Team Autocycle Wins Gemstone Honors Program Outstanding Team of the Year Award
The University of Maryland (UMD) Gemstone Honors Program recognized Team Autocycle, a multi-disciplined team consisting of undergraduate students from a variety of majors, as the Outstanding Team of the Year.
Starting in the fall of 2019, Team Autocycle worked to develop a self-balancing and self-navigating bicycle. The team envisioned that an electric bike capable of autonomously navigating to a given location would be a valuable feature in bike sharing. Their prototype uses a small computer to intercept code from a mapping system and in turn retrieve the bike and deliver it to the next customer while microprocessors enable the bike to navigate and balance itself.
Team members include Michael Allen (Electrical Engineering), Jacob Bartolomei (Computer Science), Jeremy Carter (Mechanical Engineering), Cooper Grill (Mathematics and Computer Science, Sustainability Minor), Mikhail Khrenov (Mechanical Engineering and Computer Science), Jack Mirenzi (Mechanical Engineering), Joseph O’Leary (Mechanical Engineering), Isaac Rose (Aerospace Engineering), Evan Ruderman (Aerospace Engineering), Andoni Sanguesa (Computer Science), and Logan Swaisgood (Aerospace Engineering).
While the project was ambitious and difficult in itself, the pandemic made it nearly impossible. The team worked around the Covid-induced constraints by working in a member’s garage and testing their bike at a nearby parking lot early on Saturday mornings before cars arrived. Their award accolade included: “they tested, repaired, tested and then tested some more.”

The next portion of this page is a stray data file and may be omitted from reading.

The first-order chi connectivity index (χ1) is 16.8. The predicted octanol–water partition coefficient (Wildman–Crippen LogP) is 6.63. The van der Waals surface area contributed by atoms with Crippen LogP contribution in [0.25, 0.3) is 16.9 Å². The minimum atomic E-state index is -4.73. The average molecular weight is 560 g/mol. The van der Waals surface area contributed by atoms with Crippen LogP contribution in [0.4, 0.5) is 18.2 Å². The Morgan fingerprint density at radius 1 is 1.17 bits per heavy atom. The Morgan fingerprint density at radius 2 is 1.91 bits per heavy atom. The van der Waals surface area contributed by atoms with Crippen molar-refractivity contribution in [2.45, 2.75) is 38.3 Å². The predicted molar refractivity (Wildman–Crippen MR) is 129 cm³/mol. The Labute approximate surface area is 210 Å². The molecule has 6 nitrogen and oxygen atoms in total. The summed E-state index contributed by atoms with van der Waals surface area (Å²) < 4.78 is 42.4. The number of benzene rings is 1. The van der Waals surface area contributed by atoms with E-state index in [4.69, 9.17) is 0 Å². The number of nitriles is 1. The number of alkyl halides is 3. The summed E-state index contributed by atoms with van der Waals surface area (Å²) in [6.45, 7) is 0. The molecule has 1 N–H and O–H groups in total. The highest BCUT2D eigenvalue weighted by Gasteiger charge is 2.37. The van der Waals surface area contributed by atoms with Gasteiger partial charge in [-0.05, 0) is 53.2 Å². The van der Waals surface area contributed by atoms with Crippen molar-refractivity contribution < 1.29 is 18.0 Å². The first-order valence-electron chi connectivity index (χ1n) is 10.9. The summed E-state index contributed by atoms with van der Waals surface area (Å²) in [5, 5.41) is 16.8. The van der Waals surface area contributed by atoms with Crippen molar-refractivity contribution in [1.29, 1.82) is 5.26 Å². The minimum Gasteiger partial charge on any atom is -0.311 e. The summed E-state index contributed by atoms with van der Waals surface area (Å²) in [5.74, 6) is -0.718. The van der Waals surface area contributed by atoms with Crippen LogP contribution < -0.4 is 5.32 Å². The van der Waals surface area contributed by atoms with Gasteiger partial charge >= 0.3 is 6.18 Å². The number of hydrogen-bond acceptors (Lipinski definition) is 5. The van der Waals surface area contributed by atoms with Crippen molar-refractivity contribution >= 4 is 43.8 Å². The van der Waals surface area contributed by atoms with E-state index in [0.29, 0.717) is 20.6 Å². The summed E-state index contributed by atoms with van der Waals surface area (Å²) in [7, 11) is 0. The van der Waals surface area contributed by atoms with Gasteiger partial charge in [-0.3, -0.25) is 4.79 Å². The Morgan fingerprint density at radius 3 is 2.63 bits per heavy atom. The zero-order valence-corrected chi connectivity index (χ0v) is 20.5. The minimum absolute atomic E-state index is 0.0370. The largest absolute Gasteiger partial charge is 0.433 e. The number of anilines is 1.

Team mentor, Department of Electrical and Computer Engineering Professor Romel Gomez, was also honored with the Outstanding Mentor Award. Gomez has sponsored several programs dedicated to the development of electric bikes, and his dedication to this area is seen in his passion towards mentoring students. “There are small things in life that mean so much to me,” said Gomez. “One of which is guiding young people to believe they can accomplish things far beyond what is expected.”
The Gemstone Program is a multidisciplinary four-year research program for selected undergraduate Honors College students of all majors. Teams of students working with a mentor, design, direct and conduct research focused on challenges affecting both science and technology. Through participation in the program, students learn first-hand about the research, teamwork, communication and leadership skills needed to see a project through from start to finish.
Team Autocycle will be presenting their prototype at the American Society for Engineering Education Conference in June.
May 26, 2022